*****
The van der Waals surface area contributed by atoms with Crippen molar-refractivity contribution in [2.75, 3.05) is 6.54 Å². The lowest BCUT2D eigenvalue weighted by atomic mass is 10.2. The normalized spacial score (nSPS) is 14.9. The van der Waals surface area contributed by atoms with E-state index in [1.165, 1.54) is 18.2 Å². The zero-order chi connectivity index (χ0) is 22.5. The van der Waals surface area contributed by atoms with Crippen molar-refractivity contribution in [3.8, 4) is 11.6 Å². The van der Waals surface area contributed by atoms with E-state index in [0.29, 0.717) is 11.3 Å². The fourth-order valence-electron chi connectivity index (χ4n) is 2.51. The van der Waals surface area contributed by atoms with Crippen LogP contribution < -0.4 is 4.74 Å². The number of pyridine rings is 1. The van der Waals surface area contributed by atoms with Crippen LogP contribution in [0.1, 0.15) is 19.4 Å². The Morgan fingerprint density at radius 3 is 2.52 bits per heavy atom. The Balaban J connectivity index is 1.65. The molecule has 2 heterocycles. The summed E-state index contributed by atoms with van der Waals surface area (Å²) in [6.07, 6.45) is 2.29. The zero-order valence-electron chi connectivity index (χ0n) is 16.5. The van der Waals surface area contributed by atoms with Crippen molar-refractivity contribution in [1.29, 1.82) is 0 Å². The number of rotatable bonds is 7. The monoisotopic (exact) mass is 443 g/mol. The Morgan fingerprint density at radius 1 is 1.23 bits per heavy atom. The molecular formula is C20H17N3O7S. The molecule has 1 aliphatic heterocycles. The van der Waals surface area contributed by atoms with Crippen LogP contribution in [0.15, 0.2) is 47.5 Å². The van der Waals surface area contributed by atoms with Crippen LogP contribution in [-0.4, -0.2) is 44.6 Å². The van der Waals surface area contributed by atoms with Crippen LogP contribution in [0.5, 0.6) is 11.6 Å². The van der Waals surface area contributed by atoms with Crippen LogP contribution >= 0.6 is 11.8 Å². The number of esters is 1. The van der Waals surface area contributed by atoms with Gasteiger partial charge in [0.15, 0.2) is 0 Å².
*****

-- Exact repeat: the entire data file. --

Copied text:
The van der Waals surface area contributed by atoms with Crippen molar-refractivity contribution in [2.75, 3.05) is 6.54 Å². The lowest BCUT2D eigenvalue weighted by atomic mass is 10.2. The normalized spacial score (nSPS) is 14.9. The van der Waals surface area contributed by atoms with E-state index in [1.165, 1.54) is 18.2 Å². The zero-order chi connectivity index (χ0) is 22.5. The van der Waals surface area contributed by atoms with Crippen molar-refractivity contribution in [3.8, 4) is 11.6 Å². The van der Waals surface area contributed by atoms with E-state index in [0.29, 0.717) is 11.3 Å². The fourth-order valence-electron chi connectivity index (χ4n) is 2.51. The van der Waals surface area contributed by atoms with Crippen LogP contribution < -0.4 is 4.74 Å². The number of pyridine rings is 1. The van der Waals surface area contributed by atoms with Crippen LogP contribution in [0.1, 0.15) is 19.4 Å². The Morgan fingerprint density at radius 3 is 2.52 bits per heavy atom. The Balaban J connectivity index is 1.65. The molecule has 2 heterocycles. The summed E-state index contributed by atoms with van der Waals surface area (Å²) in [6.07, 6.45) is 2.29. The zero-order valence-electron chi connectivity index (χ0n) is 16.5. The van der Waals surface area contributed by atoms with Crippen molar-refractivity contribution in [1.29, 1.82) is 0 Å². The number of rotatable bonds is 7. The monoisotopic (exact) mass is 443 g/mol. The Morgan fingerprint density at radius 1 is 1.23 bits per heavy atom. The molecular formula is C20H17N3O7S. The molecule has 1 aliphatic heterocycles. The van der Waals surface area contributed by atoms with Crippen LogP contribution in [0.15, 0.2) is 47.5 Å². The van der Waals surface area contributed by atoms with Crippen LogP contribution in [-0.4, -0.2) is 44.6 Å². The van der Waals surface area contributed by atoms with Crippen LogP contribution in [0.5, 0.6) is 11.6 Å². The van der Waals surface area contributed by atoms with Crippen LogP contribution >= 0.6 is 11.8 Å². The number of esters is 1. The van der Waals surface area contributed by atoms with Gasteiger partial charge in [0.15, 0.2) is 0 Å².